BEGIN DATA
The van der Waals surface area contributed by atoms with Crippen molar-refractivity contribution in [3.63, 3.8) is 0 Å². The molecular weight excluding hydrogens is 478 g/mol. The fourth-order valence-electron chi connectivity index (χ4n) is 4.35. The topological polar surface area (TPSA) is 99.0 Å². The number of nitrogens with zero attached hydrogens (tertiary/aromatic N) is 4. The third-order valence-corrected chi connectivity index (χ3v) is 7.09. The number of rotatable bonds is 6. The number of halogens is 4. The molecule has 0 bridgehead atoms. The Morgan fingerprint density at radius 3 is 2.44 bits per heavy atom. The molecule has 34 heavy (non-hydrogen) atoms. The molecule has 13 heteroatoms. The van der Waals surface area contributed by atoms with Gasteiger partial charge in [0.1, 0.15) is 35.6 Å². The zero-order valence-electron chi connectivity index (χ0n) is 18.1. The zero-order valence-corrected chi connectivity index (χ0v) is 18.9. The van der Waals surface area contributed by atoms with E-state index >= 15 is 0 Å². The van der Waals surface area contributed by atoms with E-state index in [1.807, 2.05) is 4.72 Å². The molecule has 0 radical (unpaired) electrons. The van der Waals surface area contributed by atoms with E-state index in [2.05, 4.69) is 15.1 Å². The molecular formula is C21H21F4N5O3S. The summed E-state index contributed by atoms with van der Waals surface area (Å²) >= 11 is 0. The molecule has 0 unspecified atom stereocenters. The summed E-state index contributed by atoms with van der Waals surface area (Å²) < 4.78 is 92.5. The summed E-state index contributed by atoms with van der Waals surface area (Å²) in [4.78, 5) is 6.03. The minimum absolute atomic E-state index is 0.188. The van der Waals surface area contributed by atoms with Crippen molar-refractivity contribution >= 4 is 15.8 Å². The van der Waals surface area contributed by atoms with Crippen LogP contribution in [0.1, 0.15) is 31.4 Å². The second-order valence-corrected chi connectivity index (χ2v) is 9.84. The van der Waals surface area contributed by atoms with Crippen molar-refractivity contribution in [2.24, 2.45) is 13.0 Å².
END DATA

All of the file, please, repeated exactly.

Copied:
The van der Waals surface area contributed by atoms with Crippen molar-refractivity contribution in [3.63, 3.8) is 0 Å². The molecular weight excluding hydrogens is 478 g/mol. The fourth-order valence-electron chi connectivity index (χ4n) is 4.35. The topological polar surface area (TPSA) is 99.0 Å². The number of nitrogens with zero attached hydrogens (tertiary/aromatic N) is 4. The third-order valence-corrected chi connectivity index (χ3v) is 7.09. The number of rotatable bonds is 6. The number of halogens is 4. The molecule has 0 bridgehead atoms. The Morgan fingerprint density at radius 3 is 2.44 bits per heavy atom. The molecule has 34 heavy (non-hydrogen) atoms. The molecule has 13 heteroatoms. The van der Waals surface area contributed by atoms with Gasteiger partial charge in [0.1, 0.15) is 35.6 Å². The zero-order valence-electron chi connectivity index (χ0n) is 18.1. The zero-order valence-corrected chi connectivity index (χ0v) is 18.9. The van der Waals surface area contributed by atoms with E-state index >= 15 is 0 Å². The van der Waals surface area contributed by atoms with E-state index in [1.807, 2.05) is 4.72 Å². The molecule has 0 radical (unpaired) electrons. The van der Waals surface area contributed by atoms with E-state index in [2.05, 4.69) is 15.1 Å². The molecular formula is C21H21F4N5O3S. The summed E-state index contributed by atoms with van der Waals surface area (Å²) >= 11 is 0. The molecule has 0 unspecified atom stereocenters. The summed E-state index contributed by atoms with van der Waals surface area (Å²) < 4.78 is 92.5. The summed E-state index contributed by atoms with van der Waals surface area (Å²) in [4.78, 5) is 6.03. The minimum absolute atomic E-state index is 0.188. The van der Waals surface area contributed by atoms with Crippen molar-refractivity contribution >= 4 is 15.8 Å². The van der Waals surface area contributed by atoms with Crippen LogP contribution in [0.1, 0.15) is 31.4 Å². The second-order valence-corrected chi connectivity index (χ2v) is 9.84. The van der Waals surface area contributed by atoms with Crippen molar-refractivity contribution in [2.24, 2.45) is 13.0 Å².